Rather than affirmation, Johnson was presented with an indictment of America’s racist legacy. A chapter on the history of racism in America was unsparing, portraying as it did a society that was not great for everyone. It was based on the work of African-American historian John Hope Franklin, who would finish off his career of teaching and scholarship at Duke. As the report put it: “What white Americans have never fully understood—but what the Negro can never forget—is that white society is deeply implicated in the ghetto. White institutions created it, white institutions maintain it, and white society condones it.”

From that unvarnished history, the report looked to a hopeful future, with a set of suggested initiatives: expanding training opportunities for the unemployed, extending early-childhood education, adding millions of low-income housing units, providing more social services through neighborhood centers, offering tax incentives for investment in impoverished areas, and on and on. But Johnson felt too beleaguered to be building up the Great Society: From the right, he was facing a backlash against the Fair Housing Act and other social-welfare programs; from the left, he was grappling with growing resistance to the Vietnam War. That hopeful future, then, was put on hold.

Koskinen told me it was important for the report to be fact-based, especially in light of past commissions that were quick to blame racial unrest on “riffraff” rather than on underlying conditions. (A prior commission, looking at the Watts riots in 1965, had cited the “extreme and emotional nature” of complaints from Black citizens.) “We felt we needed to ground the findings in the larger context, in the history of racial discrimination. So who were the people in the streets, where did their anger and frustration come from, what was the reality like for them?”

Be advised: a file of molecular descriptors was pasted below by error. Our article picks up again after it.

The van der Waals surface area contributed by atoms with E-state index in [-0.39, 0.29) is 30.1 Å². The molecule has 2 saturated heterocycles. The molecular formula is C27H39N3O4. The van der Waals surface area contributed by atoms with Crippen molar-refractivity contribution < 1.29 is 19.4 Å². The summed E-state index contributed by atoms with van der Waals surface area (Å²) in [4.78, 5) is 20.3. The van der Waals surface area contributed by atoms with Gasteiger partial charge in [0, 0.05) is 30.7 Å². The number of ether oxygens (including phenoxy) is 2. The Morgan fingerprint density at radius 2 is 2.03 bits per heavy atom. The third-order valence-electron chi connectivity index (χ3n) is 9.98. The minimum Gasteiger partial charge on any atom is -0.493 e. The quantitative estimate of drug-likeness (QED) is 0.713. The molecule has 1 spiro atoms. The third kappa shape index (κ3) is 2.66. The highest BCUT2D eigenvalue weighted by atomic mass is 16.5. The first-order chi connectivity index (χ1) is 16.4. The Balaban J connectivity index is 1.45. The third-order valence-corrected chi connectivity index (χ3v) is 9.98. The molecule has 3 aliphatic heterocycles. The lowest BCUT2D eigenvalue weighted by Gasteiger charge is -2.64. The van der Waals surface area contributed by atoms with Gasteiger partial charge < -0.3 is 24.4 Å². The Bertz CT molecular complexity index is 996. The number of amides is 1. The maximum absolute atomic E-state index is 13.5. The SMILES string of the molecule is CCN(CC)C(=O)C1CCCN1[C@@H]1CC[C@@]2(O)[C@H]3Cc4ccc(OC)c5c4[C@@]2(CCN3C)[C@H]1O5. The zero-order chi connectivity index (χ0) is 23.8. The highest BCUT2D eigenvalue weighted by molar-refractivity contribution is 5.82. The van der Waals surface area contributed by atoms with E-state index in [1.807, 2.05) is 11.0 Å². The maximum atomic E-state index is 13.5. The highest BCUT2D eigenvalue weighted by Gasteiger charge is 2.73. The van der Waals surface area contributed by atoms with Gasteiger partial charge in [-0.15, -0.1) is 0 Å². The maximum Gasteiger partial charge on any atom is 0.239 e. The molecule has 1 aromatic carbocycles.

Among the commissioners was the police chief of Atlanta; earlier this summer, after a video emerged of another fatal police shooting of an African American, his most recent successor resigned. In a finding that echoes across the decades, the report didn’t hold back on police brutality: “Almost invariably the incident that ignites disorder arises from police action.”

With a renewed national focus on Black lives, Koskinen sees a sad irony and a lost opportunity: “A lot of what we’re now talking about, like the impulse to send in troops against the protesters, was the wrong thing to do then, and it remains the wrong thing to do. The report called out the need to recruit a diverse police force, to train them better, to have the police focus on community relations, and to have a transparent and accountable system for police mistakes. It’s amazing how little has been done since then. You shouldn’t be tear-gassing protesters, and militarizing the police is a terrible mistake.”

Discrimination—not radicals, riffraff, or a conspiracy—had been responsible for the rioting, the report said. And it carried an enduringly sober warning, based on such indicators as housing, life expectancy, income, and educational attainment: America was moving toward “two societies, one white, one black—separate and unequal.”

That warning, as described in “Measuring the Distance,” focused the nation’s attention on race and the conditions of Black communities as no other government report had ever done. Newspaper headlines declared “White Racism Blamed in Riots,” television networks devoted special coverage to the report, and the public rushed to read it. By the end of its first month, more people had bought copies of it than had bought copies of the Warren Commission report on the assassination of President John F. Kennedy during the equivalent period; within three months, 1.6 million copies of the Kerner Report had been sold.

“Measuring the Distance” argues that the Kerner Commission had a lasting impact—though Koskinen says he wishes the impact had been greater. Its influence can be seen in public policies that have helped in closing the life-expectancy gap between Blacks and Whites, promoting a Black middle class, and bringing down the poverty rate for Black families. Still, Black median income is only about 60 percent that of Whites, and the home ownership rate for Blacks is basically unchanged.

Economic indicators are one measure of how racism remains embedded in the American story. Other indicators are more disturbing, Koskinen and his coauthor acknowledged in their retrospective. Among them is the felt need to have “the talk” with Black children about the consequences of police interactions. More than five decades later, they wrote, the commission’s report maintains “the power when a questionable police shooting occurs to quickly remind us that not as much progress has been made as thought (or hoped).”